Greetings from Brazil: Showing the world Manaus, hoping for progress
MANAUS, Brazil – The boat stalls, and not in the middle of nowhere, but in the middle of everywhere. It’s equidistant between downtown and the factories across the Rio Negro and the bridge that connects them both.
The engine sputters, then stalls. Sputters, then stalls again. Dark blue water stretches in every direction. After hours spent in and near the rainforest, two questions previously unconsidered take on paramount importance. 1. Where are the lifejackets? And 2. Just how far can a sorta-fat vacation-swimmer swim?
The guide wears a nametag that says “Orlando” and a green T-shirt advertising the impending World Cup. His buddies call him Barack O’Brahma, a (racist?) nod to his dark complexion and a favorite local beer. He spent lunch opining, when prompted, on the practicality of a jungle city as one remote host for the world’s most popular sporting event. He expected an influx of cash from the uptick in tourists that started to make their way into town this week. But that is not enough, not for Orlando, not to call this experiment, all the resources, all the billions poured into stadiums and roads and elsewhere, a success.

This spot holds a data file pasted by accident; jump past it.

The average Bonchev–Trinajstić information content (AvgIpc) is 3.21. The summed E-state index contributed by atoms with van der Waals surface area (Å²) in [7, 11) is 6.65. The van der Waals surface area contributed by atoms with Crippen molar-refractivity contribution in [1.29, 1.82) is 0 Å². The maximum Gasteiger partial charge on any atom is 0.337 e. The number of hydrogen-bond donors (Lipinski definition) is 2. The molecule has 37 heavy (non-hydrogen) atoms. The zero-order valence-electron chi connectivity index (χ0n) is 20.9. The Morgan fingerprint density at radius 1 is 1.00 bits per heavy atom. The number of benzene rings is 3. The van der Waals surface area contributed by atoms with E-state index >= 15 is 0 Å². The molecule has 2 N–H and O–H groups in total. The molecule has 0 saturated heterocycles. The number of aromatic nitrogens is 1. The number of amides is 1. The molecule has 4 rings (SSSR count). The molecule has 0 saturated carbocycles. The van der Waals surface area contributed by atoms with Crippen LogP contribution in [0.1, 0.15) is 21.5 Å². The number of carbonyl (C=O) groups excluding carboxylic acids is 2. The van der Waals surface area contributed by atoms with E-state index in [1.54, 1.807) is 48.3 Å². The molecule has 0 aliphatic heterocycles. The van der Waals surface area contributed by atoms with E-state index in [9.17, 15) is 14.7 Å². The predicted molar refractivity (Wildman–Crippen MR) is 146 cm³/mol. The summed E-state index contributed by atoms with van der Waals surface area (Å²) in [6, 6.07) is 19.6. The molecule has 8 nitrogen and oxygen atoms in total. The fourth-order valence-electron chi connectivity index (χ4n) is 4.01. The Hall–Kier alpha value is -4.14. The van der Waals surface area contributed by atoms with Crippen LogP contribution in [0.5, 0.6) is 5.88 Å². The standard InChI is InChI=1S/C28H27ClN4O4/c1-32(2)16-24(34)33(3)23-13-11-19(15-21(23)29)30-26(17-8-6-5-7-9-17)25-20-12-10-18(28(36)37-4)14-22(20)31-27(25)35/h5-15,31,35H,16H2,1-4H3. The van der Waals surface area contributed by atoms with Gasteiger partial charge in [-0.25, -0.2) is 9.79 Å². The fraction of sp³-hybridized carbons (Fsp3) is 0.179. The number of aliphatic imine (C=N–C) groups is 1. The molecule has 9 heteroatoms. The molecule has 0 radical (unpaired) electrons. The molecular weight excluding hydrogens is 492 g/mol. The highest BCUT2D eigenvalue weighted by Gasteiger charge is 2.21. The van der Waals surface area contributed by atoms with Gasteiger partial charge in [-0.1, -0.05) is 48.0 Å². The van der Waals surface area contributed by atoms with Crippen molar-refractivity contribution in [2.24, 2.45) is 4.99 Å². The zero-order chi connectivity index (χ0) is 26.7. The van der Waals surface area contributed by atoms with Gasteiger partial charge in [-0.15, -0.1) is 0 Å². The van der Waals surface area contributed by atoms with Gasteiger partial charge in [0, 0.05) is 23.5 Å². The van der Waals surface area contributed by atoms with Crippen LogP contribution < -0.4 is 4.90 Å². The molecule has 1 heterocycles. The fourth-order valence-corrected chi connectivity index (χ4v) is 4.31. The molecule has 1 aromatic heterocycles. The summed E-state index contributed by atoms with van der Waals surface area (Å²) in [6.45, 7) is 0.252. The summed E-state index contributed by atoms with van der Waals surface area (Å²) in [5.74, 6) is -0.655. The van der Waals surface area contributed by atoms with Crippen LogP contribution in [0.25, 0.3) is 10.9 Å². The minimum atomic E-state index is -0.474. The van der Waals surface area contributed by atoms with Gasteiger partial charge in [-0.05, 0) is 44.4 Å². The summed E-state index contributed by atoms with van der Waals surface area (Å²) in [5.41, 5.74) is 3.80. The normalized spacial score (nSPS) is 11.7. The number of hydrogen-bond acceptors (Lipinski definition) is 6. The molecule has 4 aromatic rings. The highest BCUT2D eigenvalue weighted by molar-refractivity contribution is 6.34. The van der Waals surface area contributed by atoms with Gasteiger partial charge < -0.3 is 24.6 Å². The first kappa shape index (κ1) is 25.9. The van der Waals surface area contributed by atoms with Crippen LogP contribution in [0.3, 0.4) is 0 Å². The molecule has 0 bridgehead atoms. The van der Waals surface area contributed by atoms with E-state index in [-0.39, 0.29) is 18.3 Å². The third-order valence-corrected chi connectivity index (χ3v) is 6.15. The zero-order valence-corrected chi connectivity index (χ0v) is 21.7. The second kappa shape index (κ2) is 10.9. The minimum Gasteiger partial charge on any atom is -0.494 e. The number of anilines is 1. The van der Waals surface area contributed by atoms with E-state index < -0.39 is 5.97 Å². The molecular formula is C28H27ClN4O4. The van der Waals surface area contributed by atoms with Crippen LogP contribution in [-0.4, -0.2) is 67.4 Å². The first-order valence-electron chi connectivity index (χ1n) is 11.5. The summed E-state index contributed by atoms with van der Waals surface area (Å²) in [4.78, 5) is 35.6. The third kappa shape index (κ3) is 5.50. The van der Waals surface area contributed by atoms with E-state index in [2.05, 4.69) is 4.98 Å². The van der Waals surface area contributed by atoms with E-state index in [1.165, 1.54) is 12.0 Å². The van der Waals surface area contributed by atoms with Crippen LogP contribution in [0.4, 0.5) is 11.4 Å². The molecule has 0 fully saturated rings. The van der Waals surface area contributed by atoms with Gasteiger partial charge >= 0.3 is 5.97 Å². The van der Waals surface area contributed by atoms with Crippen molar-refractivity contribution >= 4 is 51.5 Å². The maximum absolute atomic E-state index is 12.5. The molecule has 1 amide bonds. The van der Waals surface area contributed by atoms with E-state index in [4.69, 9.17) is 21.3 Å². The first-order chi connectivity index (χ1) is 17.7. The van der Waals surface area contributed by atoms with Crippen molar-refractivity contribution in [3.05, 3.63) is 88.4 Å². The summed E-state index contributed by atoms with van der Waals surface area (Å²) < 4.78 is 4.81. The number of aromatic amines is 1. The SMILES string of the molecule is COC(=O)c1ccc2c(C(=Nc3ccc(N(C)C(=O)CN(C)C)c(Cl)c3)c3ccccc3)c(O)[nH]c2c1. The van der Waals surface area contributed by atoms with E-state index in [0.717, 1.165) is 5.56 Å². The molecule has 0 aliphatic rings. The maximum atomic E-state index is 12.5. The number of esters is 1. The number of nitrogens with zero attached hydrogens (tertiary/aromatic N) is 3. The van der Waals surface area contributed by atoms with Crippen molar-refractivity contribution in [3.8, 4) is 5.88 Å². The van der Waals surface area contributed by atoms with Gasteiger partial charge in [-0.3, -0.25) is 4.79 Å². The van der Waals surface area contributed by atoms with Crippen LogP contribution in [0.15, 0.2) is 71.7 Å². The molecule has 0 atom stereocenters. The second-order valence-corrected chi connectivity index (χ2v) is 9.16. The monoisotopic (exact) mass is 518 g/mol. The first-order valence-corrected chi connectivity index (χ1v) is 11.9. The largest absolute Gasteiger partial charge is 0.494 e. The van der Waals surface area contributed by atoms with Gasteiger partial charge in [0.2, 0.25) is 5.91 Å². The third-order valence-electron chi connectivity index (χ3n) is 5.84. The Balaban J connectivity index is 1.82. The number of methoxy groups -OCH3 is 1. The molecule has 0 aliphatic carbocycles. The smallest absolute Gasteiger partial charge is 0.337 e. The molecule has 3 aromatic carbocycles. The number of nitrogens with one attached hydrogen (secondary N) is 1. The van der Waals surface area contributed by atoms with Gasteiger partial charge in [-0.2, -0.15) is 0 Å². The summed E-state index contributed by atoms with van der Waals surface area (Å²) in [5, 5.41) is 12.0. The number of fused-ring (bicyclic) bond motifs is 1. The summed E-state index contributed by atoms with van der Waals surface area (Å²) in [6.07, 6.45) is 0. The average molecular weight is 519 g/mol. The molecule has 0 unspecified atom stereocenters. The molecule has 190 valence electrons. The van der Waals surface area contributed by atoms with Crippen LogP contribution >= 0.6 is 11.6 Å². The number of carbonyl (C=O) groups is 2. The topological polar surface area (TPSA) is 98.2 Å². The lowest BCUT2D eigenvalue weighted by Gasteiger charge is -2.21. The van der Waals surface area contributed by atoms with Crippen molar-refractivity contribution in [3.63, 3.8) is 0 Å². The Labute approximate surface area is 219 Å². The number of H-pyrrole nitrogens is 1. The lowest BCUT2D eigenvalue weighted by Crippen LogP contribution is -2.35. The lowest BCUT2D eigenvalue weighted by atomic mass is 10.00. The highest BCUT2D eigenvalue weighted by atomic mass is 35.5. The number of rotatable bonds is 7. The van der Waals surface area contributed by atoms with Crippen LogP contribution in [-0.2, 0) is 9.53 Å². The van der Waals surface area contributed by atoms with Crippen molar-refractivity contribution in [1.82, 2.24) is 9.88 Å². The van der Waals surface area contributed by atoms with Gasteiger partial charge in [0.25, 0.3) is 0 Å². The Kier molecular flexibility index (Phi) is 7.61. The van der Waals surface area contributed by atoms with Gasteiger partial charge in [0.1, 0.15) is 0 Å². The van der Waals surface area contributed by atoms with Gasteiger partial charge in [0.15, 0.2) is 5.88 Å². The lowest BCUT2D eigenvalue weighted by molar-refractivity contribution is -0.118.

“If Brazil succeeds in the World Cup, everything will be OK,” he said, and by succeed, he meant, build infrastructure, improve schooling, close the gap between rich and poor. “If not, we will not believe in anything.”
“I feel the same way about politics,” he continued. “Too much promise. Too much hope.”
That pull – between what Brazil wants to be and what it is, between what it hopes to accomplish by hosting a World Cup and the next Summer Olympics and what it will or will not actually get done – was evident, on a far smaller scale, throughout a Monday tour up the Amazon. Beauty intertwined with poverty intermixed with so many tourists bumping into each other with their Jungle Juice and suntan lotion. A country resplendent in its beauty. A tour that promised much and delivered some. Orlando shrugged. “It’s Brazil,” he said.
The tour started in the morning, the price bumped 70 reals per person, or about $31 in the local currency, on the ride from the hotel to the boat. A man named Andrea handled the transport. He asked how many Americans the area should expect in advance of the United States’ contest here against Portugal on June 22. Met with a shrug, he said, “I’m hoping for 5,000.”
The ships are festooned in ribbons and banners, so much green and yellow, for both the World Cup and the Festival of June the locals will soon celebrate. Our boat holds 20 or so, tourists from China and Austria and other parts of Brazil, mixed with British (England plays here on June 14) and Americans.